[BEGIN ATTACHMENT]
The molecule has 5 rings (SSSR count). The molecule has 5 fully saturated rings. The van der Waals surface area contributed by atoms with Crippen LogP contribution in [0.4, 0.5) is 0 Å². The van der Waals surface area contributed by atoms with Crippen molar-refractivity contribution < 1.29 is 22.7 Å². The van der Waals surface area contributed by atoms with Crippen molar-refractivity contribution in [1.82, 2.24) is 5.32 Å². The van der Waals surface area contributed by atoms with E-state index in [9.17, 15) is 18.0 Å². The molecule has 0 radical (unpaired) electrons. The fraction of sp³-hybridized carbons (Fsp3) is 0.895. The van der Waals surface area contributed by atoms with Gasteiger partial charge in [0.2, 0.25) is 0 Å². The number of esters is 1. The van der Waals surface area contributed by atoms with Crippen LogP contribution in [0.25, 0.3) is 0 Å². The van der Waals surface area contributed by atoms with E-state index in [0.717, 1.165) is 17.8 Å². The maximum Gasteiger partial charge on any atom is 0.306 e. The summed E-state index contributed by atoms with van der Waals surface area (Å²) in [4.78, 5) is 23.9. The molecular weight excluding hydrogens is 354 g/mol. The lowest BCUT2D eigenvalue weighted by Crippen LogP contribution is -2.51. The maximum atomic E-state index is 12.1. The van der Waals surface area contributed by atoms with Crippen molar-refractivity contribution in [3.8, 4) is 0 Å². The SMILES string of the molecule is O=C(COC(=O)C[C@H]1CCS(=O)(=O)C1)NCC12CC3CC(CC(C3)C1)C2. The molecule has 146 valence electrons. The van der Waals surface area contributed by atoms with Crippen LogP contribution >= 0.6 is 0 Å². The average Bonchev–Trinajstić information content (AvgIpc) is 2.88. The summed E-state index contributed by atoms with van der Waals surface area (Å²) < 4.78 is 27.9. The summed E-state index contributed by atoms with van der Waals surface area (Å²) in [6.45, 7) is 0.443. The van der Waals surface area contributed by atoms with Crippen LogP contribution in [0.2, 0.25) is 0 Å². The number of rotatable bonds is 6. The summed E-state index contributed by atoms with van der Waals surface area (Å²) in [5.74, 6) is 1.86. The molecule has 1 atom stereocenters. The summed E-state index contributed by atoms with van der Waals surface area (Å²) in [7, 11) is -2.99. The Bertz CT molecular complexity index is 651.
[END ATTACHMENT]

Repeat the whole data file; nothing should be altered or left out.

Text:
The molecule has 5 rings (SSSR count). The molecule has 5 fully saturated rings. The van der Waals surface area contributed by atoms with Crippen LogP contribution in [0.4, 0.5) is 0 Å². The van der Waals surface area contributed by atoms with Crippen molar-refractivity contribution < 1.29 is 22.7 Å². The van der Waals surface area contributed by atoms with Crippen molar-refractivity contribution in [1.82, 2.24) is 5.32 Å². The van der Waals surface area contributed by atoms with E-state index in [9.17, 15) is 18.0 Å². The molecule has 0 radical (unpaired) electrons. The fraction of sp³-hybridized carbons (Fsp3) is 0.895. The van der Waals surface area contributed by atoms with Gasteiger partial charge in [0.2, 0.25) is 0 Å². The number of esters is 1. The van der Waals surface area contributed by atoms with Crippen LogP contribution in [0.25, 0.3) is 0 Å². The van der Waals surface area contributed by atoms with E-state index in [0.717, 1.165) is 17.8 Å². The maximum Gasteiger partial charge on any atom is 0.306 e. The summed E-state index contributed by atoms with van der Waals surface area (Å²) in [4.78, 5) is 23.9. The molecular weight excluding hydrogens is 354 g/mol. The lowest BCUT2D eigenvalue weighted by Crippen LogP contribution is -2.51. The maximum atomic E-state index is 12.1. The van der Waals surface area contributed by atoms with Crippen molar-refractivity contribution in [3.8, 4) is 0 Å². The SMILES string of the molecule is O=C(COC(=O)C[C@H]1CCS(=O)(=O)C1)NCC12CC3CC(CC(C3)C1)C2. The molecule has 146 valence electrons. The van der Waals surface area contributed by atoms with Crippen LogP contribution >= 0.6 is 0 Å². The average Bonchev–Trinajstić information content (AvgIpc) is 2.88. The summed E-state index contributed by atoms with van der Waals surface area (Å²) < 4.78 is 27.9. The summed E-state index contributed by atoms with van der Waals surface area (Å²) in [6.45, 7) is 0.443. The van der Waals surface area contributed by atoms with Crippen LogP contribution in [0.2, 0.25) is 0 Å². The number of rotatable bonds is 6. The summed E-state index contributed by atoms with van der Waals surface area (Å²) in [5.74, 6) is 1.86. The molecule has 1 atom stereocenters. The summed E-state index contributed by atoms with van der Waals surface area (Å²) in [7, 11) is -2.99. The Bertz CT molecular complexity index is 651.